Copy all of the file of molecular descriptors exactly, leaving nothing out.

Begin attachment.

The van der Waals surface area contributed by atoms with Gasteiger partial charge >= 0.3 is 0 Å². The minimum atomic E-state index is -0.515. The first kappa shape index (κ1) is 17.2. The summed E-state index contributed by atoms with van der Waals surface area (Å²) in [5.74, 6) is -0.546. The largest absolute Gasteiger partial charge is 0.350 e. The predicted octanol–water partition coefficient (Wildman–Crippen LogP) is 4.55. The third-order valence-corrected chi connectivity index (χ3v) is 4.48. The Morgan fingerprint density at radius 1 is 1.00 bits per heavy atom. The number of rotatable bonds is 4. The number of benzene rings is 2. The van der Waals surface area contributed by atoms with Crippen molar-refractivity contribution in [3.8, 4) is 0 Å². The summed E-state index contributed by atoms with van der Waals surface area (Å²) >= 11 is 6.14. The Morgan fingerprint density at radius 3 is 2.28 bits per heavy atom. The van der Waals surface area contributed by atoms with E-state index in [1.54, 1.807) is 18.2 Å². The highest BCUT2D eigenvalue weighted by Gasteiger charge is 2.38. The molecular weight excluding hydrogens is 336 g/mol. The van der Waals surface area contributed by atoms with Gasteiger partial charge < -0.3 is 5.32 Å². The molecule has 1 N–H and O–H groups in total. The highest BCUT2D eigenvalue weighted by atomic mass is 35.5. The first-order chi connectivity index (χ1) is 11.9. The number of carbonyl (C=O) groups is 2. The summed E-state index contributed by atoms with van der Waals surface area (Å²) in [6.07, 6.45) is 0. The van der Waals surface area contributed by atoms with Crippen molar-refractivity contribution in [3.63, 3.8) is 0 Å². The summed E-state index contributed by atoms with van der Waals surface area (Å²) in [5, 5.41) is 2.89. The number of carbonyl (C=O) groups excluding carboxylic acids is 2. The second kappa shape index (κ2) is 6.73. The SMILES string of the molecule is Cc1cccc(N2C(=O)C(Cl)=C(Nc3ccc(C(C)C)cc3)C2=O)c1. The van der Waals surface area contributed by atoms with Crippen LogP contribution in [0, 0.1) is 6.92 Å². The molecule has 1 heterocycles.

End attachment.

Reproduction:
The van der Waals surface area contributed by atoms with Gasteiger partial charge >= 0.3 is 0 Å². The minimum atomic E-state index is -0.515. The first kappa shape index (κ1) is 17.2. The summed E-state index contributed by atoms with van der Waals surface area (Å²) in [5.74, 6) is -0.546. The largest absolute Gasteiger partial charge is 0.350 e. The predicted octanol–water partition coefficient (Wildman–Crippen LogP) is 4.55. The third-order valence-corrected chi connectivity index (χ3v) is 4.48. The Morgan fingerprint density at radius 1 is 1.00 bits per heavy atom. The number of rotatable bonds is 4. The number of benzene rings is 2. The van der Waals surface area contributed by atoms with Crippen molar-refractivity contribution in [3.8, 4) is 0 Å². The summed E-state index contributed by atoms with van der Waals surface area (Å²) >= 11 is 6.14. The Morgan fingerprint density at radius 3 is 2.28 bits per heavy atom. The van der Waals surface area contributed by atoms with E-state index in [1.54, 1.807) is 18.2 Å². The highest BCUT2D eigenvalue weighted by Gasteiger charge is 2.38. The molecular weight excluding hydrogens is 336 g/mol. The van der Waals surface area contributed by atoms with Gasteiger partial charge < -0.3 is 5.32 Å². The molecule has 1 N–H and O–H groups in total. The highest BCUT2D eigenvalue weighted by atomic mass is 35.5. The first-order chi connectivity index (χ1) is 11.9. The number of carbonyl (C=O) groups is 2. The summed E-state index contributed by atoms with van der Waals surface area (Å²) in [6.07, 6.45) is 0. The van der Waals surface area contributed by atoms with Crippen molar-refractivity contribution in [3.63, 3.8) is 0 Å². The summed E-state index contributed by atoms with van der Waals surface area (Å²) in [5, 5.41) is 2.89. The number of carbonyl (C=O) groups excluding carboxylic acids is 2. The second kappa shape index (κ2) is 6.73. The SMILES string of the molecule is Cc1cccc(N2C(=O)C(Cl)=C(Nc3ccc(C(C)C)cc3)C2=O)c1. The van der Waals surface area contributed by atoms with Crippen LogP contribution in [0, 0.1) is 6.92 Å². The molecule has 1 heterocycles.